The number of Commonwealth Utilities Corp. employees has significantly grown to 383 full-time personnel last fiscal year.
Chief financial officer Charles Warren said the bulk of the number, or 165, are assigned at the power division, while 72 work for the water division. CUC also employs 20 for wastewater, 11 at engineering, and the rest are administration staff.
Records obtained by Saipan Tribune show that the current number is the highest personnel count recorded by CUC in the last four years, from fiscal years 2010 through 2013.
In fiscal year 2010, CUC had only 307 FTEs with total personnel cost to CUC of $10.036 million. In fiscal year 2011, CUC’s personnel count went up a bit to 325, bumping up personnel cost to $11.001 million. A year later, 17 more employees were added to the CUC workforce, bringing its total FTEs to 341 in fiscal year 2012, costing the agency $12.1 million.
According to Warren’s presentation, actual personnel cost in fiscal year 2013 amounted to $11.7 million—an actual decrease from fiscal 2012’s cost of $12.1 million. This came despite CUC hiring 41 more personnel that year.
Warren said the additional hires are for the power plants and distribution area. He bared that the agency is now training more workers due to immigration uncertainties that would impact about 30 foreign employees.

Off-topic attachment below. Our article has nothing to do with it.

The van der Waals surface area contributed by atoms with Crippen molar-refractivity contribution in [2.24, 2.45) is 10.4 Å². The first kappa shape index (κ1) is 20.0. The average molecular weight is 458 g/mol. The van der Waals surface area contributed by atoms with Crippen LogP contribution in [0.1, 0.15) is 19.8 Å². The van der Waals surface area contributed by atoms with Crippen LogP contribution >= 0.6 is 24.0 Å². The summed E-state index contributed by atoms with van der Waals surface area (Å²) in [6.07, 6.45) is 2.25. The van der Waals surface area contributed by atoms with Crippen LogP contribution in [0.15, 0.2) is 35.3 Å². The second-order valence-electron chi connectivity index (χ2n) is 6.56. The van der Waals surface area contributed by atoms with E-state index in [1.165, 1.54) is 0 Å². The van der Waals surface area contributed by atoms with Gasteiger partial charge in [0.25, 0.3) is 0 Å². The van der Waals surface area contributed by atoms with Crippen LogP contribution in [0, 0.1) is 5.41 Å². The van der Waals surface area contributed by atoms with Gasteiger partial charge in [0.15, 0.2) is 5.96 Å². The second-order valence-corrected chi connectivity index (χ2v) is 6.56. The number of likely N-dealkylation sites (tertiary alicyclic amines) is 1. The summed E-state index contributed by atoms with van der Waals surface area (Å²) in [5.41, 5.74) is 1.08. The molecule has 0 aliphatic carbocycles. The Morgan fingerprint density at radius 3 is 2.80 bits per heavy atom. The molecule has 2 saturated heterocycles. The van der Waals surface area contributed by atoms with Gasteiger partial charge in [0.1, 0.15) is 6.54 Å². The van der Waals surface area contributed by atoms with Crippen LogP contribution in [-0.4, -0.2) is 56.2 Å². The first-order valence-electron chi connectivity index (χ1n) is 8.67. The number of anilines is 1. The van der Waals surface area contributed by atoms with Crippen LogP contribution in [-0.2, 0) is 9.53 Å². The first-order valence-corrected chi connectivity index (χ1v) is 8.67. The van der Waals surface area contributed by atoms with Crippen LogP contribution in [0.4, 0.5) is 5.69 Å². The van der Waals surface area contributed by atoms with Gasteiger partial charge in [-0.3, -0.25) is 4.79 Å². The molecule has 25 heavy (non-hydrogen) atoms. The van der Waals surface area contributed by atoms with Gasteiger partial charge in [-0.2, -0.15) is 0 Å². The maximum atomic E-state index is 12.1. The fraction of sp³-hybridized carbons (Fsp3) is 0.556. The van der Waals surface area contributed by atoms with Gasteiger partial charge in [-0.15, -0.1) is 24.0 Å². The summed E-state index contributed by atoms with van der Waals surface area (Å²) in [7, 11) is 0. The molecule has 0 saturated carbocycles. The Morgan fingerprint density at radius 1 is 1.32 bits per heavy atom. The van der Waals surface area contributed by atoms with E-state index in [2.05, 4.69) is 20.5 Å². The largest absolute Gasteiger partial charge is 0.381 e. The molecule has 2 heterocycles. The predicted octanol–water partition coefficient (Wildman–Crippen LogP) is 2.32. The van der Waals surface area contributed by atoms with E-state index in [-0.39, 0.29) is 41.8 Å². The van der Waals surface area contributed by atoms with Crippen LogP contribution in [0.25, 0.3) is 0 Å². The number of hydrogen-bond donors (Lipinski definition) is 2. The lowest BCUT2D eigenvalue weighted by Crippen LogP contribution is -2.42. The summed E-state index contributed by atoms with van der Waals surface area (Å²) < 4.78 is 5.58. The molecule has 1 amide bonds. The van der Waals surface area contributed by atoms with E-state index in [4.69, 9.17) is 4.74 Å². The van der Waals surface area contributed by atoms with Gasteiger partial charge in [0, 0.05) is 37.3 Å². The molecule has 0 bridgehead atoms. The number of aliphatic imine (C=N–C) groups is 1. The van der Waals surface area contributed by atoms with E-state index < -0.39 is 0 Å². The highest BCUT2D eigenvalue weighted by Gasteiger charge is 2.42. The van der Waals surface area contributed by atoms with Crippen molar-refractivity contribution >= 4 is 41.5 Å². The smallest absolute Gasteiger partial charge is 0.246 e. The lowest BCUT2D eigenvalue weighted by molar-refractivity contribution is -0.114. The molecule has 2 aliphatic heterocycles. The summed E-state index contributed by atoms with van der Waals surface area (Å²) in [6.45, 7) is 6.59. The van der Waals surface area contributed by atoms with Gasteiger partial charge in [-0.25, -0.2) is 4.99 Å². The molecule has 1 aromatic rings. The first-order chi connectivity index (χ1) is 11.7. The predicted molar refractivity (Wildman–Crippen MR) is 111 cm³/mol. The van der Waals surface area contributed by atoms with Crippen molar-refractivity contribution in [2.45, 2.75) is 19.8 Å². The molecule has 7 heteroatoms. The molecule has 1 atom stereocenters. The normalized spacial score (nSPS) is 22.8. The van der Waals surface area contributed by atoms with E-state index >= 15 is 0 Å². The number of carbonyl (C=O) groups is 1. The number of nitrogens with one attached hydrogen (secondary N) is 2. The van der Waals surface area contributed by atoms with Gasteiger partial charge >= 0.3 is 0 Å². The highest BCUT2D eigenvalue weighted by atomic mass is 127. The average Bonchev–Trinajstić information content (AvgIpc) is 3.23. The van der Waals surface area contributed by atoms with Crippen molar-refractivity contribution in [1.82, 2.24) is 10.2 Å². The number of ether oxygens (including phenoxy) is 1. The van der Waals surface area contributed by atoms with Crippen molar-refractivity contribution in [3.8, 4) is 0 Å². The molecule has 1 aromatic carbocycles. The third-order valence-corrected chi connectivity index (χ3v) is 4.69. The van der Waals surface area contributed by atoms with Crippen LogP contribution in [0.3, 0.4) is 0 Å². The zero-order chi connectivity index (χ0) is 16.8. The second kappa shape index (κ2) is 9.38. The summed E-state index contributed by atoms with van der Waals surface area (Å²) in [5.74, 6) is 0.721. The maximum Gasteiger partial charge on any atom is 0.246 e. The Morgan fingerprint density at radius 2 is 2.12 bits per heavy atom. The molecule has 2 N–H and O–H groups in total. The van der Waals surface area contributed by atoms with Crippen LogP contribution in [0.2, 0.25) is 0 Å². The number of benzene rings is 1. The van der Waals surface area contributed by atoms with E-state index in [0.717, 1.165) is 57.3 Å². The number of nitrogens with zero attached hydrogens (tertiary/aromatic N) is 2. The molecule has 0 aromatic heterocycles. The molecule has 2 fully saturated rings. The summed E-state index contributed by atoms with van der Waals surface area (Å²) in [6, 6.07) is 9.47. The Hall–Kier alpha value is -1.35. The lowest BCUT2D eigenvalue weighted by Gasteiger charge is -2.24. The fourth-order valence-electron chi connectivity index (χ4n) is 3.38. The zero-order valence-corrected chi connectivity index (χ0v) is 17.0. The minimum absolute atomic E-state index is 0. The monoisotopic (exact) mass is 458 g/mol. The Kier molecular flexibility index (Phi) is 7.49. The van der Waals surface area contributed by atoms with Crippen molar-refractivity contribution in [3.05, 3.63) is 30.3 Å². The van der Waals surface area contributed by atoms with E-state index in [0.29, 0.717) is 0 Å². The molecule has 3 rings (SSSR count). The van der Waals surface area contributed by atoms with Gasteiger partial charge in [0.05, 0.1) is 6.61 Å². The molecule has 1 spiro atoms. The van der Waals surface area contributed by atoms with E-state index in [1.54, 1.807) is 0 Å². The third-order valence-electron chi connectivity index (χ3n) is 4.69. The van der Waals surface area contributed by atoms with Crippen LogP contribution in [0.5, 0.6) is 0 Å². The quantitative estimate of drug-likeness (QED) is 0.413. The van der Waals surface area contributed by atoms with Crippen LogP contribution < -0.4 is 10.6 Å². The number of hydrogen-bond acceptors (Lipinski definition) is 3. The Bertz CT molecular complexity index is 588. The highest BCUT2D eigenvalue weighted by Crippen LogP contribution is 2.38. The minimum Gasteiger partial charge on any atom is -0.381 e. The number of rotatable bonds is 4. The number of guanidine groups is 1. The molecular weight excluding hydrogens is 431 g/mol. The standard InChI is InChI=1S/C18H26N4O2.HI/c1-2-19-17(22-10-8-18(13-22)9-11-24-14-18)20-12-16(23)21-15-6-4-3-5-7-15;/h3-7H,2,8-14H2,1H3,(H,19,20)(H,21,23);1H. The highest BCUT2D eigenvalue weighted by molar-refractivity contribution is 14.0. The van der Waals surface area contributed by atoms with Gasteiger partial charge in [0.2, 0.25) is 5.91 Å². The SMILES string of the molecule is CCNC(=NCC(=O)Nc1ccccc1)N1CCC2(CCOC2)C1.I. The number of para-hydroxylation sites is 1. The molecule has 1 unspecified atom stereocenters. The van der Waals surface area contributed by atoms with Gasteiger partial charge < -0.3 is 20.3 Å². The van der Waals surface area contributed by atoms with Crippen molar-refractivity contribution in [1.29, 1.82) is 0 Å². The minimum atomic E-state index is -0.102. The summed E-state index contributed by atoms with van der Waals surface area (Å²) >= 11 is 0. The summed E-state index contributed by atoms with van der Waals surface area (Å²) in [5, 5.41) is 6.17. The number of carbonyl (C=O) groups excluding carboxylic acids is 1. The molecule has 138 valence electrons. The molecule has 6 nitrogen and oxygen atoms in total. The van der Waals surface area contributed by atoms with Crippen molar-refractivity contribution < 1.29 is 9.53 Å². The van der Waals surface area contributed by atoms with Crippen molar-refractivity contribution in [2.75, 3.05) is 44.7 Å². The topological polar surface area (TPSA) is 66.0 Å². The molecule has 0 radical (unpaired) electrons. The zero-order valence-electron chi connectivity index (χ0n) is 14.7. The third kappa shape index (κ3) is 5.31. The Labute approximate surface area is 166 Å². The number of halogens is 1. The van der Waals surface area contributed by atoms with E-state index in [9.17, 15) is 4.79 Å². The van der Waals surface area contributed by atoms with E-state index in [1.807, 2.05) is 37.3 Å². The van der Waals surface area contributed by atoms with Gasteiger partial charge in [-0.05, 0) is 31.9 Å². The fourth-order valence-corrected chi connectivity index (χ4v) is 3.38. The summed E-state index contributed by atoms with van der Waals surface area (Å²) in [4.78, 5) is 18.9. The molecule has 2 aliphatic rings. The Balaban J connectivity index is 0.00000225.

In 2012, additional support staff was also hired for the customer service department, which he said is doing a “pretty good job” in reducing customer backlogs. One of that is in the area of receivables and disputes where CUC was able to bring down the disputed account from $30 million to $7 million.
CUC has been criticized for “unnecessary hiring and overstaffing.” It has been suggested that personnel and other operational expenses be reduced to prevent rate increases.
But for CUC legal counsel James Sirok, even if CUC cuts 20 to 25 percent of its personnel count, the impact to the rate will be nominal at just 23 cents.
Warren justified the need to keep the 383 staff to continue the progress of the utility agency. “Staffing increase is directly related to the stipulated orders. Example are the SO-certified positions for water and wastewater division that were non-existent before,” Warren said.
He also pointed out that CUC’s average compensation has remained flat for the last four years. CUC, he said, is in the process of doing a compensation study for its personnel in comparison to other utility agencies with similar sizes of operation.